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The Anatomy of a Magecart Attack and How to Protect Your Site in 2020


Magecart is just one of 38 JavaScript-sniffing groups that have been stealing credit cards, account numbers, and other types of personal data from millions of online shoppers in the last year.

In 2018, they made headlines by hacking major sites like Ticketmaster, British Airways, and Newegg and was considered one of WIRED's Most Dangerous People on the Internet in 2018. In November 2019, Macy's announced they were compromised by Magecart. Now in 2020, it was revealed that Focus Camera was hacked in late 2019.

The Attack

Magecart injects their code onto websites by hacking first- or third-party JavaScript, like an advertising tag or a Magento plugin. Then they use that code to collect personal data and send that data back to their domain.

How a magecart attack works

Since the malicious code is customized to work with the victim's site and is often only a few lines, it can go undetected for weeks or even months.

In Newegg's case, Magecart injected just 8 lines of code in their checkout process and stealthily created a domain called to collect credit card information. The attack lasted 33 days before the code was identified by Volexity and quickly removed.

Here are the 8 lines of credit-card stealing code:

newegg magecart script

Source: Volexity


Magecart compromised on October 7, 2019 in similar fashion. They altered a script on the Checkout and My Wallet pages and sent that data to Macy's uses (owned by Narrativ) for personalization, so stayed well-hidden.

We're measuring for our Retail Benchmarks and can quickly see when appeared.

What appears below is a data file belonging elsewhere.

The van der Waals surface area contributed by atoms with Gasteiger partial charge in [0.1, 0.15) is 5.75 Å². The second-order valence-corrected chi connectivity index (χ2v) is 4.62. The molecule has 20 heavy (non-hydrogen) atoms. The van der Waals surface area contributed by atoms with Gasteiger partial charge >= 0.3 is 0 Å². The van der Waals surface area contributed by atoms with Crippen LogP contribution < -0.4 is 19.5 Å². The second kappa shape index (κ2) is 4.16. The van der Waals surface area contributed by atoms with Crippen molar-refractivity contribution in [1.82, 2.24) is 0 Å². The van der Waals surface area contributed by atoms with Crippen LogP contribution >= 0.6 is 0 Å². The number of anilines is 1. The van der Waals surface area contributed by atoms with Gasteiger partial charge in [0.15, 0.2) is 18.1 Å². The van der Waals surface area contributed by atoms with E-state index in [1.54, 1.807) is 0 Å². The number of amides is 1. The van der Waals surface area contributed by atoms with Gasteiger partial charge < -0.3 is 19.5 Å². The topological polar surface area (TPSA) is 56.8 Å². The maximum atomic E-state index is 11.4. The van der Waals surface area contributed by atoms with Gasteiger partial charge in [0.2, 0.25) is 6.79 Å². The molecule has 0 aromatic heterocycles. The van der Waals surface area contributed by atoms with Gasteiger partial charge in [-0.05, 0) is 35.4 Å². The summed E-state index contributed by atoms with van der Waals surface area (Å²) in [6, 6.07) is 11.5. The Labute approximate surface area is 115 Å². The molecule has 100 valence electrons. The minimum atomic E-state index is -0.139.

Source: Blue Triangle Tag Governance


Due to the sneaky nature of Magecart, there are very few ways for websites to diagnose whether or not they've been hacked.

  • Banks and payment processors correlate a high volume of fraudulent activity to a common website and then notify the website. (most common)
  • Customers file complaints of fraudulent activity with a website following a transaction.
  • Security vendors like Volexity, RiskIQ and Trend Micro identify websites with compromised code.
  • Scheduled website scans identify changes in JavaScript code composition. Then that code is scrutinized. (least common)


Aside from identifying and removing the malicious Magecart code, US companies are required by law to disclose security breaches that impact customer data. As you can imagine, this impacts brand reputation and future revenue.

Ticketmaster UK was hit with a $6.5 million dollar lawsuit after they were hacked, and British Airways is facing a record-breaking GDPR fine of $229 million due to a Magecart attack that stole 380,000 credit card numbers.

Check out some of the headlines:

magecart headlinesSource: Google News

But the treatment doesn't stop there. According to Dutch security researcher Willem de Groot, 1 out of 5 breached sites is "infected (and cleaned) multiple times". Websites must remain vigilant and take preventative measures to ensure they are not hacked again.


To best prevent a Magecart attack, you need to:

  1. Secure your first-party code
  2. Mitigate third-party risk
  3. Block unauthorized transmission of personal data

Secure your first-party code

Ensure your web server infrastructure is up-to-date and fine-tune your web application firewall (WAF) to help prevent your first-party code from getting compromised.

Configure your WAF to block and alert you when there are potential code injection attacks (e.g. PHP Object Injection and SQL Injection). Set rules that block known Magecart domains from accessing your site.

It is important to note that these traditional security measures are not 100% effective because Magecart is compromising first- and third-party code as well as constantly registering new domains.

Mitigate third-party risk